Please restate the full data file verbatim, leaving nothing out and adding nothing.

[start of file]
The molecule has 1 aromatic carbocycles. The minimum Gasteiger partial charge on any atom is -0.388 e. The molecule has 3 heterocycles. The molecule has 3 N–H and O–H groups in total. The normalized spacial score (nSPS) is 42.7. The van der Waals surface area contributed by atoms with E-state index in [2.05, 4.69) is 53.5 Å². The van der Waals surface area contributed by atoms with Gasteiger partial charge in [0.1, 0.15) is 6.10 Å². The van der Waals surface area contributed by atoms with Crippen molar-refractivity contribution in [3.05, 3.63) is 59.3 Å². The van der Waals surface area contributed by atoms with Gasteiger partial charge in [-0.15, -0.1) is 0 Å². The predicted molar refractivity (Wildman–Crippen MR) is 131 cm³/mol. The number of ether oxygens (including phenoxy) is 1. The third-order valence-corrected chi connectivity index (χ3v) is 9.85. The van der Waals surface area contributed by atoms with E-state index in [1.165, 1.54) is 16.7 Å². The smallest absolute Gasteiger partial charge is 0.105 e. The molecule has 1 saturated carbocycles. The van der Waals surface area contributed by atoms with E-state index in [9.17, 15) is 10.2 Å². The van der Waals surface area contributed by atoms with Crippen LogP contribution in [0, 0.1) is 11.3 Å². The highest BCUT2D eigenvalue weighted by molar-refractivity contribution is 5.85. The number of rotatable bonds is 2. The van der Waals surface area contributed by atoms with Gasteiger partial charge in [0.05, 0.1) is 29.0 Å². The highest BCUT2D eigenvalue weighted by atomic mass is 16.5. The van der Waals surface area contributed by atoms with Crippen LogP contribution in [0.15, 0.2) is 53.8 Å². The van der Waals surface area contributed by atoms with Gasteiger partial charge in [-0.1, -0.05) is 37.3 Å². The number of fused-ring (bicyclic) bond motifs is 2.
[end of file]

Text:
The molecule has 1 aromatic carbocycles. The minimum Gasteiger partial charge on any atom is -0.388 e. The molecule has 3 heterocycles. The molecule has 3 N–H and O–H groups in total. The normalized spacial score (nSPS) is 42.7. The van der Waals surface area contributed by atoms with E-state index in [2.05, 4.69) is 53.5 Å². The van der Waals surface area contributed by atoms with Gasteiger partial charge in [0.1, 0.15) is 6.10 Å². The van der Waals surface area contributed by atoms with Crippen molar-refractivity contribution in [3.05, 3.63) is 59.3 Å². The van der Waals surface area contributed by atoms with Gasteiger partial charge in [-0.15, -0.1) is 0 Å². The predicted molar refractivity (Wildman–Crippen MR) is 131 cm³/mol. The number of ether oxygens (including phenoxy) is 1. The third-order valence-corrected chi connectivity index (χ3v) is 9.85. The van der Waals surface area contributed by atoms with E-state index in [1.165, 1.54) is 16.7 Å². The smallest absolute Gasteiger partial charge is 0.105 e. The molecule has 1 saturated carbocycles. The van der Waals surface area contributed by atoms with E-state index in [9.17, 15) is 10.2 Å². The van der Waals surface area contributed by atoms with Crippen LogP contribution in [0, 0.1) is 11.3 Å². The highest BCUT2D eigenvalue weighted by molar-refractivity contribution is 5.85. The number of rotatable bonds is 2. The van der Waals surface area contributed by atoms with Gasteiger partial charge in [0.05, 0.1) is 29.0 Å². The highest BCUT2D eigenvalue weighted by atomic mass is 16.5. The van der Waals surface area contributed by atoms with Crippen LogP contribution in [0.15, 0.2) is 53.8 Å². The van der Waals surface area contributed by atoms with Gasteiger partial charge in [-0.1, -0.05) is 37.3 Å². The number of fused-ring (bicyclic) bond motifs is 2.